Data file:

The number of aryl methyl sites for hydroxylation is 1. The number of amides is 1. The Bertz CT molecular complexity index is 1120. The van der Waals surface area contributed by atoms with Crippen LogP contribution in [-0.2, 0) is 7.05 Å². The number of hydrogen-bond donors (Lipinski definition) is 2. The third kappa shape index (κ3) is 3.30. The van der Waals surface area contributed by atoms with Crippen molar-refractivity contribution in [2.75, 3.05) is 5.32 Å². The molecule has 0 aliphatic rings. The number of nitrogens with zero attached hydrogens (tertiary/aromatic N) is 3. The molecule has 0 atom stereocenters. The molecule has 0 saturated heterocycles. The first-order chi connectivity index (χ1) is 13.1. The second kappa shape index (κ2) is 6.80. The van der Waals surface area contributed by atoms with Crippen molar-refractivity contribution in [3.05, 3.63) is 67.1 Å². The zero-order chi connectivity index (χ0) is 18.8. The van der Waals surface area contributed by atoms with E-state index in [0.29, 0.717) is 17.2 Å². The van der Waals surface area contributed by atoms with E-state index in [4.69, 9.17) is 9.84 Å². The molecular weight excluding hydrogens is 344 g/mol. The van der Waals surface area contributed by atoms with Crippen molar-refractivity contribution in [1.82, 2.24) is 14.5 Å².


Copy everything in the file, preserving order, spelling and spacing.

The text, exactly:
The number of aryl methyl sites for hydroxylation is 1. The number of amides is 1. The Bertz CT molecular complexity index is 1120. The van der Waals surface area contributed by atoms with Crippen LogP contribution in [-0.2, 0) is 7.05 Å². The number of hydrogen-bond donors (Lipinski definition) is 2. The third kappa shape index (κ3) is 3.30. The van der Waals surface area contributed by atoms with Crippen molar-refractivity contribution in [2.75, 3.05) is 5.32 Å². The molecule has 0 aliphatic rings. The number of nitrogens with zero attached hydrogens (tertiary/aromatic N) is 3. The molecule has 0 atom stereocenters. The molecule has 0 saturated heterocycles. The first-order chi connectivity index (χ1) is 13.1. The second kappa shape index (κ2) is 6.80. The van der Waals surface area contributed by atoms with Crippen molar-refractivity contribution in [3.05, 3.63) is 67.1 Å². The zero-order chi connectivity index (χ0) is 18.8. The van der Waals surface area contributed by atoms with E-state index in [0.29, 0.717) is 17.2 Å². The van der Waals surface area contributed by atoms with E-state index in [4.69, 9.17) is 9.84 Å². The molecular weight excluding hydrogens is 344 g/mol. The van der Waals surface area contributed by atoms with Crippen molar-refractivity contribution in [1.82, 2.24) is 14.5 Å².